Open Source software has really come of age as of 2009. You can find programs that do almost everything closed source software does. Here are some of my favorites...
Linux - An Operating System. Like Windoze. Ubuntu is the most popular Linux distribution, or "distro". Keep an eye on the popularity contest at DistroWatch.com.
Firefox - Web Browser
Thunderbird - email. Imports beautifully from Outlook 2000, so it's real easy to switch over. Scheduling can be had with the "Lightning" add-on. This should become a part of Thunderbird in a future release. Thunderbird + Lightning is like Outlook.
LibreOffice - Word Processor, Spreadsheet, Presentations, Database, etc... Like Office. Was OpenOffice.org, but Oracle has been rather hostile towards its open source holdings (e.g. OpenSolaris), so LibreOffice has been created by the community to be more open and free.
Clam Antivirus - For those who need such a thing. There's also a version for Windows.
Firewall? I use a hardware firewall, so I'm not sure what open source software firewalls are available. Linux has iptables built in, so it doesn't really need a firewall. A front-end like easyfwgen makes iptables easier to use. Windows, on the other hand, needs a firewall in some situations. WinXP and later have one built in, but it is limited. Win2k and prior do not have a firewall built in. I used to use ZoneAlarm, but it's not open source. How about Win2k IPSec? I've not tried it, but it looks like one could develop a small config file (.ipsec) that can be loaded up and a proper firewall is in place. I need to try playing with this as it could be quite nice. A google search might turn up that someone has already put together a decent one.
CDex - CD ripper for Windows.
LAME - MP3 encoder. At one time, this was really bad. It has come a long way and sounds fine now. There are patent issues with it, so while it is free to download, it isn't necessarily free to use in all situations.
BonkEnc - Audio file format converter for Windows. Converts ogg to/from mp3. Also converts several other formats. Will also rip CDs like CDex.
VLC Media Player - Unlike QuickTime, this runs great on a 1GHz Win2k machine. Highly recommended for both under-powered and over-powered machines. There are limits, though. Had trouble with skipping video and mp3s on a 600MHz machine. Plays almost everything from mp3s to movies to AAC+ streams. On Windows, this plays DVDs region-free, so you can watch DVDs from any region (don't tell the movie police!). Works in Linux too.
Ardour - Multitrack Audio. Also see Ubuntu Studio, a distro that includes Ardour. Need to look into projects like Qtractor, audacity?, Traverso, and Ecasound. There's a list here and another here.
aTunes - OK audio player. Sucks up tons of RAM as it is written in Java. Uses almost no CPU as it uses "mplayer" to play audio (5.7MB when running). Can probably also rip CDs like CDex. Couldn't figure out how to empty the "repository" to save RAM.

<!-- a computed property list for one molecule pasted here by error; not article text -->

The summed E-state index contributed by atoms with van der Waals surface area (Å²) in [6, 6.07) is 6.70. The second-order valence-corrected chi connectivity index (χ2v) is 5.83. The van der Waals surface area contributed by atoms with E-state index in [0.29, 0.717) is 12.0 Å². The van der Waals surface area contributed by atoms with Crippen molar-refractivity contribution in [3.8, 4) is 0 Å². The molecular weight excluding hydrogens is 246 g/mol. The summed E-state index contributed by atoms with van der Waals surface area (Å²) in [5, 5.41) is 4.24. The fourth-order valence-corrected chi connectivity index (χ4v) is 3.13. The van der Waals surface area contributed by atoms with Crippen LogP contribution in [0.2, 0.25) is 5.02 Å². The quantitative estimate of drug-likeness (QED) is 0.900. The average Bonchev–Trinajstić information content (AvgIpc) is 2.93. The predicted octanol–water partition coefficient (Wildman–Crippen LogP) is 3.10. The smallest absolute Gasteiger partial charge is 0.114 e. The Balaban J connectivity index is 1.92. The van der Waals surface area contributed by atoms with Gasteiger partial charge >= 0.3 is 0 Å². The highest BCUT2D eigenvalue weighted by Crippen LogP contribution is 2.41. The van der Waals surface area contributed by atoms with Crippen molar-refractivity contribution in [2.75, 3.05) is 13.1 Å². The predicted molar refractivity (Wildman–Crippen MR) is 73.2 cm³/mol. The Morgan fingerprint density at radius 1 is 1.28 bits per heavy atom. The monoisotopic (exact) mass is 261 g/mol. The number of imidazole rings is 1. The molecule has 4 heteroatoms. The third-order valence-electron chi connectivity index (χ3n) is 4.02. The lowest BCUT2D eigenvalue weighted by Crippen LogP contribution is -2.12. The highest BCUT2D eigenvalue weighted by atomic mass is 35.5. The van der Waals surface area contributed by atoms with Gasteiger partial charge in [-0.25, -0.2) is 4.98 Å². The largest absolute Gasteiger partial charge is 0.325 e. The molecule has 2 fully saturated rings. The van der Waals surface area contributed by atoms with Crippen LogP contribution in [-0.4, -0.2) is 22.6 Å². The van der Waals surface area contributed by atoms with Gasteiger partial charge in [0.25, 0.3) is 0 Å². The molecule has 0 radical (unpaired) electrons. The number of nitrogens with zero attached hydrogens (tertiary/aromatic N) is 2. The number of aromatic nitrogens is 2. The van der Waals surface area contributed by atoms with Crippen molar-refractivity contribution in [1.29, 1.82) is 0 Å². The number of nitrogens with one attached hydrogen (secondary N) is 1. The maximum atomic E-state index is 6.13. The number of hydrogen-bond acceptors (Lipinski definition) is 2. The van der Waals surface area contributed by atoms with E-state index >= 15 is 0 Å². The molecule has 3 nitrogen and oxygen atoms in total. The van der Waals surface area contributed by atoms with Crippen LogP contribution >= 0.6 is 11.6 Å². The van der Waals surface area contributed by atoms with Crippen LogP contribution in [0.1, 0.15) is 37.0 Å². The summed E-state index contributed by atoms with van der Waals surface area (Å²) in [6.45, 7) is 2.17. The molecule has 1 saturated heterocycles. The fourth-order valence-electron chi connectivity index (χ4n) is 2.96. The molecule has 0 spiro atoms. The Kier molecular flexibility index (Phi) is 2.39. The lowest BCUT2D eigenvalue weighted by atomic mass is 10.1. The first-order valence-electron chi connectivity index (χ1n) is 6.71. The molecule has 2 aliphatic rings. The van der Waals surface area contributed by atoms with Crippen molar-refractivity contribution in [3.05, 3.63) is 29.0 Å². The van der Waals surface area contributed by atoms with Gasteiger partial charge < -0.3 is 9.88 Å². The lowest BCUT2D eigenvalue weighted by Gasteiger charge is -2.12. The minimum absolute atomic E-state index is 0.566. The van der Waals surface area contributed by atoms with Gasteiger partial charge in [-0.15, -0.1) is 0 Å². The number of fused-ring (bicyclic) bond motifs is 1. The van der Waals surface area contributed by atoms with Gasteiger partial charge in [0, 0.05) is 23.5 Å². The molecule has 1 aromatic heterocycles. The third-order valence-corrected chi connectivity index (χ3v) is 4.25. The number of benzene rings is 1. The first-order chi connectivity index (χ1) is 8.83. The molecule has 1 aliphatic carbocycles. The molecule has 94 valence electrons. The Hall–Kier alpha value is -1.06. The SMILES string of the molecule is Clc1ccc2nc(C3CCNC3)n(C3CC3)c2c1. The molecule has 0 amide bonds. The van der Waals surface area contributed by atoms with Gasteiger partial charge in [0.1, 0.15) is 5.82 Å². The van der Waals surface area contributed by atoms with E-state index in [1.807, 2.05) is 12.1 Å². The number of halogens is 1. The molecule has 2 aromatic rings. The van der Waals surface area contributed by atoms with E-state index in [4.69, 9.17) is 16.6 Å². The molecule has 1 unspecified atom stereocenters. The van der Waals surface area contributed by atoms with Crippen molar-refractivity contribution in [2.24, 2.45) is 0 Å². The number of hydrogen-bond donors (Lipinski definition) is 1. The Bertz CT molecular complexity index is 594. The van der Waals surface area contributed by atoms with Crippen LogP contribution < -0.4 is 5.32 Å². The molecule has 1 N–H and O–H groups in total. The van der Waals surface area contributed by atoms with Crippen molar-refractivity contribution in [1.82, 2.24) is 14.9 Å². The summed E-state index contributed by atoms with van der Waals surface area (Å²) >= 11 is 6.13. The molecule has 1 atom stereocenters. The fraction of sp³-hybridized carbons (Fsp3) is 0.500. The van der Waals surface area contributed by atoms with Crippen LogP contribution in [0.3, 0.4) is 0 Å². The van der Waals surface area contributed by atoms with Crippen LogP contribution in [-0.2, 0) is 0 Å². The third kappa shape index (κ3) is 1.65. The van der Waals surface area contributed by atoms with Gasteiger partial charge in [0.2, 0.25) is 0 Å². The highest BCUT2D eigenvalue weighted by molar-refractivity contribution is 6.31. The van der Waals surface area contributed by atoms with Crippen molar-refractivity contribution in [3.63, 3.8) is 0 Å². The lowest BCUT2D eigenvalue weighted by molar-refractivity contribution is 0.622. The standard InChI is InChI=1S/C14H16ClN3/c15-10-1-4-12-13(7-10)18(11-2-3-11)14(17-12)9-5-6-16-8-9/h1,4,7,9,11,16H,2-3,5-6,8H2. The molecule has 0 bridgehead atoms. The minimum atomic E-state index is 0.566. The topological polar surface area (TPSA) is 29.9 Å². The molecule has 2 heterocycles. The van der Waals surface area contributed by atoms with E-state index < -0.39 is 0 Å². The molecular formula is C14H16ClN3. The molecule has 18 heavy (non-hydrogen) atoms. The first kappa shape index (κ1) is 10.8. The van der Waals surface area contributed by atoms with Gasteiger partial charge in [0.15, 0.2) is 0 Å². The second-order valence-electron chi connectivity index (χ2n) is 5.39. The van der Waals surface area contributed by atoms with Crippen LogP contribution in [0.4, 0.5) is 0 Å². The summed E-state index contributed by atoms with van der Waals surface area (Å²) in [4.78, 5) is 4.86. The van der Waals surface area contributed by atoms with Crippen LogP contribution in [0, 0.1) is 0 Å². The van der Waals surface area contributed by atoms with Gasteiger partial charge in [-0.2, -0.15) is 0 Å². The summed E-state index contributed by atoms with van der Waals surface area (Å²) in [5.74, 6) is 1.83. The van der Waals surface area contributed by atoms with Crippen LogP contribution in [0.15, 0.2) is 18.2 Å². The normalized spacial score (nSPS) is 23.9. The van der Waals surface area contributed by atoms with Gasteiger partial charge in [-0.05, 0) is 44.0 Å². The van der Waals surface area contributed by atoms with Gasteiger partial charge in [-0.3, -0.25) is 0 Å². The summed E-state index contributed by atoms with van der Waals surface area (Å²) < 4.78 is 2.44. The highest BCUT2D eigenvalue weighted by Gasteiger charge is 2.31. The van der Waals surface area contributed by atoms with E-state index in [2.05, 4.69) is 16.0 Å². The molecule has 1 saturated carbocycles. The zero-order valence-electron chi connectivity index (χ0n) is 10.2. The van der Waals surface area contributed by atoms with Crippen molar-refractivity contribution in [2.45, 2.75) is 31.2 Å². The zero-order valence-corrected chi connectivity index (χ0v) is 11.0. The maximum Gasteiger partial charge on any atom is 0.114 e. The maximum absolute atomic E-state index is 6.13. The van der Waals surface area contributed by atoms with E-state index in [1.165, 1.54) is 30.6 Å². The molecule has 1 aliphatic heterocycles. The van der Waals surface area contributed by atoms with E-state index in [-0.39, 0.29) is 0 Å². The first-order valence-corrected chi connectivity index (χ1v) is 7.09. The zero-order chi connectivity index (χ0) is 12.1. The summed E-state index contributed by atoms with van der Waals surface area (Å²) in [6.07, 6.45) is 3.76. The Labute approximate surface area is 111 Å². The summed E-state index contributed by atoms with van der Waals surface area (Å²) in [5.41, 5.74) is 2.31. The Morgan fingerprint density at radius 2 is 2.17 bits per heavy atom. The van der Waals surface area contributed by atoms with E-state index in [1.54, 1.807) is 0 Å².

GIMP - Image manipulation program. Like Adobe Photoshop.
qtpfsgui - HDR imaging software.
Pidgin - Instant Messaging compatible with all popular protocols (AIM, ICQ, MSN, etc...). For LAN chat, use the Bonjour protocol. For Windows, you need to install Bonjour from Apple (During the Bonjour install, I got an error: ScriptingObjectModel.dll failed to register. HRESULT -2147024769. I pressed "Ignore" and all appears well. I'm running Win2k which might be the problem. This is 2009 after all.). For Linux, Pidgin offers support for Bonjour as long as it was built with it.
AChat - Windows LAN chat, lighter than Pidgin (above), but not cross platform. Old, but seems to work ok. Certainly better than "NET SEND"!
GnuCash - Accounting software. Like Quicken.
WordNet - Dictionary. No Internet required! I hate Internet connections, so this lets me have a nice dictionary without the pesky Internet connection.
YACAS - Computer Algebra System. Like Mathematica. A super-calculator, if you will. Solves equations. Does algebra homework. Calculus... It is a bit buggy, though, in my experience.
calc - Command line arbitrary precision calculator. While yacas is great for working with symbols, this one is great for working with numbers.
NetHack - Classic dungeon-crawling game.
PySolFC - PySol Fan Club edition solitaire game. Over 1000 solitaire games.
Notepad++ - Advanced text editor for Windows.
jEdit - Advanced text editor. Runs on all platforms that support Java. It's got a few minor flaws, but otherwise very good. Certainly worth a try if you are looking for a modern GUI text editor for coding.
Eclipse - IDE for developing Java software. It can also do C and C++.
FreeBasic - A compiler like QBASIC. Great learning language.
Ultimate Boot CD - This bootable Linux and FreeDOS CD contains many useful PC diagnostic and configuration utilities. I use it for wiping old hard drives and checking their sizes.
Wireshark - Packet sniffer.
nmap - Tests systems for vulnerabilities.
WinCalendarTime - Nifty upgrade to the clock in the system tray for Windows XP. I don't think this works with Win2k. Need to find something similar.
SourceForge weekly top downloads - Find more.
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